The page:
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Congratulations following Promotions for Academic Staff

14-Oct-2016

As part of the 2016 Annual Review process for academic staff Alessio Ciulli, Vicky Cowling, Sonia Rocha and Helen Walden have been promoted to Personal Chair (Professor) and Sarah Coulthurst has been promoted to Reader. “I would like to congratulate these outstanding individuals for their well deserved promotions,” said Professor Julian Blow, Dean of Research in the School of Life Sciences. “Encouraging excellence is a core value of the School but that needs to be followed up with recognition and reward. These promotions indicate not only to the individuals themselves but also to the wider scientific community the strength of their contributions. We hope that all members of the School will join me when I host a celebration event for their achievements.”

The researchers work in areas ranging from drug discovery to anti-microbial resistance, indicating the wide breath of research and knowledge base we have in the School. Alessio has been bestowed with numerous awards in the past couple of years including becoming a Fellow of Royal Society of Chemistry. His lab, based in Biological Chemistry and Drug Discovery, is specifically concerned with studies of druggability of PPIs to small molecule modulators.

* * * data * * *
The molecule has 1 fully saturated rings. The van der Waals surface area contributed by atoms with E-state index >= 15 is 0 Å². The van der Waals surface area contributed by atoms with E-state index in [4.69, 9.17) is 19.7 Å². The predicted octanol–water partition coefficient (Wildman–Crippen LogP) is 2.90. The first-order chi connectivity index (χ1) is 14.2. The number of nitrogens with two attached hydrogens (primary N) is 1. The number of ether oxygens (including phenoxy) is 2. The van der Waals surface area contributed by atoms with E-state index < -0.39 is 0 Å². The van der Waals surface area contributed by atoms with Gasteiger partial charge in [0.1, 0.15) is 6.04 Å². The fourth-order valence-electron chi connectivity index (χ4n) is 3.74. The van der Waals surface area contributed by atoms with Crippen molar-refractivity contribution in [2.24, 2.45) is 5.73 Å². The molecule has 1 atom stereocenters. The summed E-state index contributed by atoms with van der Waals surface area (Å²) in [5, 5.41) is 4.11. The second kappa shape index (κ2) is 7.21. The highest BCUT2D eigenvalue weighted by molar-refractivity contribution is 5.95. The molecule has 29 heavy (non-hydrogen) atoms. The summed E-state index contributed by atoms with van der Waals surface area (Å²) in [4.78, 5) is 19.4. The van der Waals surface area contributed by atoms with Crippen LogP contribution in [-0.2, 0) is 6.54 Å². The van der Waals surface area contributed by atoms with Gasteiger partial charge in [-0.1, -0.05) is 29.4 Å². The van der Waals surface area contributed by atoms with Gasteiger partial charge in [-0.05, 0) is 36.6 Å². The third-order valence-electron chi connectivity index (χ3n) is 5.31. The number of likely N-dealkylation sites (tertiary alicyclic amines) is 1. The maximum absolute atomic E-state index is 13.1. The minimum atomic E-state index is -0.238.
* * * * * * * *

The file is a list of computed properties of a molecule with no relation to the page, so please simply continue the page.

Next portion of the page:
Vicky who is a Lister Institute Fellow and MRC Senior Fellow is based in the Centre for Gene Regulation and Regulation (GRE). Her research is focussed on investigating the regulation, function and therapeutic potential of the mRNA cap. Her departmental colleague Sonia who is deputy head of GRE and a CRUK Senior Research Fellow, investigates the mechanisms controlling gene expression in hypoxia.

Helen is a Programme Leader in the MRC Protein Phosphorylation and Ubiquitylation Unit where her research looks into specificity and disease in the ubiquitin system. Her promotion follows her award of the prestigious Colworth Medal in 2014. Sarah is a Wellcome Trust Senior Research Fellow in Molecular Microbiology. Her overall research aims are to elucidate how Gram-negative bacterial pathogens are able to cause disease, not only providing an improved understanding of this basic biology but also contributing to novel therapeutic antimicrobial strategies.

A school-wide celebration to acknowledge these achievements will take place in the near future. Details will be circulated in due course.